RAMALLAH, West Bank — An 11-member Palestinian ministerial delegation to Cairo headed by Prime Minister Mohammad Shtayyeh wrapped up an official three-day visit Oct. 11 by signing a number of bilateral economic agreements.
The delegation visited Egypt as part of the Palestinian government's efforts to activate economic relations with Arab countries and economically disengage from Israel. The delegation held collective talks with the Egyptian government, while the Palestinian ministers held dozens of separate meetings with their Egyptian counterparts to discuss cooperation.
The Palestinian government started to develop its economic disengagement plan from Israel after Israel started withholding some of the tax revenues it collects for the Palestinian Authority on Feb. 17. Though the sides began negotiating the subject once again this month, difficult issues remain to be resolved — mainly the PA's payments to families of Palestinians who were wounded, imprisoned or killed fighting Israel. Israel considers the payments to be terrorism funding.
The PA first approached Jordan, sending a delegation there headed by Shtayyeh on July 7. The countries signed memoranda of understanding in the fields of energy, health and transportation. On July 15, a Palestinian delegation visited Iraq to discuss the possibility of importing Iraqi fuel to the West Bank. Though the sides signed no agreements on that matter, they did reach economic cooperation understandings.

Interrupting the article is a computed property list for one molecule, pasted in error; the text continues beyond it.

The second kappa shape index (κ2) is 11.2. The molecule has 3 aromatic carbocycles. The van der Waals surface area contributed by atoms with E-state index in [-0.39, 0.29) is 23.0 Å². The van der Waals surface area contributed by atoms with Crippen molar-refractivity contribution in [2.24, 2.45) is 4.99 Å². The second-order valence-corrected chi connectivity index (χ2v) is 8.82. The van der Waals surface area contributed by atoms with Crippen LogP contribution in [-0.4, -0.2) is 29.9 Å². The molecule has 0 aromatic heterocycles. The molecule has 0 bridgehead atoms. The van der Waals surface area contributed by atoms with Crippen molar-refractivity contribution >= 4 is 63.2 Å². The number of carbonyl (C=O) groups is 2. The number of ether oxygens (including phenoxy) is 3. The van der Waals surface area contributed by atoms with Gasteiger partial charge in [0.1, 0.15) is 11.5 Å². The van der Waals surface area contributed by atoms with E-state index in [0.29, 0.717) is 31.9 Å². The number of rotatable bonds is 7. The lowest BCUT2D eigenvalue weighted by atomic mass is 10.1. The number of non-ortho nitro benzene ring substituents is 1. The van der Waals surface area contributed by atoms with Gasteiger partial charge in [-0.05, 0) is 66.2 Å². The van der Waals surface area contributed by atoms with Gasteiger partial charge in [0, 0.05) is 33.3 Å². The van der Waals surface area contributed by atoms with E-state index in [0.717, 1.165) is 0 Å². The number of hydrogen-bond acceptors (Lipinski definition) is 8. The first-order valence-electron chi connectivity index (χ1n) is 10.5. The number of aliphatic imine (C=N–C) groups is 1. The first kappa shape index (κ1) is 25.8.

The Palestinian government is now seeking cooperation with Egypt in many areas. In a press statement after an Oct. 9 meeting with his Egyptian counterpart, Mostafa Madbouly, Shtayyeh said the visit to Egypt “set the stage for cooperation in education, health, agriculture and trade.” He added, “We want to benefit from the Egyptian experience in many fields, especially trade, agriculture and investment. We also want to benefit from the personal experience of the prime minister in the establishment of new cities and public housing" for low-income families.